• S. Claire Conroy, editor

    Credit: Eli Kaplan

    S. Claire Conroy, editor

Welcome to our second-to-last issue of 2012. It’s also the penultimate issue in our 15th anniversary year. And if all that weren’t enough cause for self reflection, this is the magazine we send to our annual Reinvention Symposium. Birthday. Reinvention. Maybe now you’re beginning to understand what we’ve done here. This is the new, redesigned Residential Architect. And I have to say, I’m very happy to uppercase those two words after all these years as editor of the magazine. Goodbye, e.e. cummings. Hello, a more dignified treatment of the profession we admire so much.

We loved the original design of the magazine. It’s served us well for a very long time, changing and evolving along with us. We have our late design director, Judy Neighbor, to thank for our durable good looks. But even she would have itched for a change by now to reflect our maturity and the growing stature of the profession to which we are dedicated. We are The American Institute of Architects’ residential architecture journal, and we should look the part.

Our new look is cleaner and more streamlined. We’ve rearranged the furniture a bit in our new house, but you’ll recognize many of the pieces. A new front section called Reinvention takes its cue from our symposium and contains new ideas, practice models, and entrepreneurial practitioners. This also is where you’ll find the prototypes we used to feature in standalone departments like Shelter Lab and Green Piece. Spec Tech is a new section that encompasses Doctor Spec and New Material, our products application story and new products departments of yore.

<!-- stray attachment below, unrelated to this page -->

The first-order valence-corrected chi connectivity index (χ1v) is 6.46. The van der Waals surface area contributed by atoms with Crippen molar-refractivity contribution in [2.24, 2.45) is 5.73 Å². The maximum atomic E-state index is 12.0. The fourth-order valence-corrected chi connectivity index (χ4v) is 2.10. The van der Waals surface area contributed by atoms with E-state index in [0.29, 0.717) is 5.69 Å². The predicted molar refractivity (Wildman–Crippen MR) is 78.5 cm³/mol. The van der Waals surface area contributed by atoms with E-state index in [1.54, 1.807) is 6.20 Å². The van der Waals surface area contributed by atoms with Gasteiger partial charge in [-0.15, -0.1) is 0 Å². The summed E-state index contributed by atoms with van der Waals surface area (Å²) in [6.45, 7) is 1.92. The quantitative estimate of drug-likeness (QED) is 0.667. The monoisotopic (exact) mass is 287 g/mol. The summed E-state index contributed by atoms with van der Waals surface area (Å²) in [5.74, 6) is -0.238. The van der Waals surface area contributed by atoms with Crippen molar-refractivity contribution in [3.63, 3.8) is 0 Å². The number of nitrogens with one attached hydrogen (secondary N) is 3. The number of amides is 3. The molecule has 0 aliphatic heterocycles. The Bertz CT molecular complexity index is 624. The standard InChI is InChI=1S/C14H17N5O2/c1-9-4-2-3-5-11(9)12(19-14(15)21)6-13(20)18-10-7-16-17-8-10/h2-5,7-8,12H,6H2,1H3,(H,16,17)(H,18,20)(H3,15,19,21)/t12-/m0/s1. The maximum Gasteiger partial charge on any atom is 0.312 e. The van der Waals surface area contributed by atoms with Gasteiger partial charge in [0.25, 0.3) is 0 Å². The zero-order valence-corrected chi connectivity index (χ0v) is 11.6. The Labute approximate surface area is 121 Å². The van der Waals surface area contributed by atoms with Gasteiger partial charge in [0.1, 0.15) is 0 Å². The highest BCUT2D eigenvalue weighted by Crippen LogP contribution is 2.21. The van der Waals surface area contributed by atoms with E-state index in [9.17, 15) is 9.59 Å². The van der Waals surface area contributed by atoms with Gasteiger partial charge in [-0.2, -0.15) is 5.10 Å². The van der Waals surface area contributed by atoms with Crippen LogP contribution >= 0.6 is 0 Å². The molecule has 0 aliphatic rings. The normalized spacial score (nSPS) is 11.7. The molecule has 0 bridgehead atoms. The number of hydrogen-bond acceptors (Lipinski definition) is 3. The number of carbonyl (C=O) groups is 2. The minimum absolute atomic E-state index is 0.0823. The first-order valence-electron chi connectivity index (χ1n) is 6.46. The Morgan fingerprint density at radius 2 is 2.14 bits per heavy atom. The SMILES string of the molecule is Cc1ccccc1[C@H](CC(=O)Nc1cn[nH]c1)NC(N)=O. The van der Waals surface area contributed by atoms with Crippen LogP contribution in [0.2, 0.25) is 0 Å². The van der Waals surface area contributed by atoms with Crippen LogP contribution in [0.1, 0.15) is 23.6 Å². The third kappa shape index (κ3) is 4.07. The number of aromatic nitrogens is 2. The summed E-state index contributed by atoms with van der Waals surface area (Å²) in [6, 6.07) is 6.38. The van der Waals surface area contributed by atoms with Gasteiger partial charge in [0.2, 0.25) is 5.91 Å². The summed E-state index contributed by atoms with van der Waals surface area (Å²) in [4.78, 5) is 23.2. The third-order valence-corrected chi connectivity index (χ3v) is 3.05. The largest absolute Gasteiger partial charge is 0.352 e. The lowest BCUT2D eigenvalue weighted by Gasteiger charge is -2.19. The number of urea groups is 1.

We’ve moved the project coverage to the front of the magazine as well, into a new section called Case Study. The projects will relate to a specific housing problem. This month, we look at vacation homes. The cover story in most issues will be a profile of an achieving residential firm. This month, we have our annual Leadership Awards profiles. All told, we aim to give you more of what you’ve said you love—more photos, drawings, and plans. And more projects, products, and profiles, presented in a crisper package that connects us more clearly to our sister publication, ARCHITECT. You’ll notice our shared DNA, while we both preserve our individual identities.

We admit it, change is hard. We knew we needed to update our wardrobe, but it’s always nerve-wracking to go out in public for the first time in your new outfit. We’ve shed our jeans for more formal attire. Our portraits of architects are more stoic and serious. One architect friend called it “full frontal architecture”—our subjects photographed head-on. Form, function, with no artifice.

Like the scientists who subject themselves first to a new vaccine, I was the first to swallow the medicine. I have a new portrait. You’ll see I’ve aged in a flash—15 years gone in a single click of the shutter. Well, we all have our battle scars and we’ve earned them.

We hope you like your new magazine. Yes, we’ve rearranged the furniture, but we still want to sit down with you at the kitchen table and hear what’s on your mind. So don’t be shy; tell us what you think.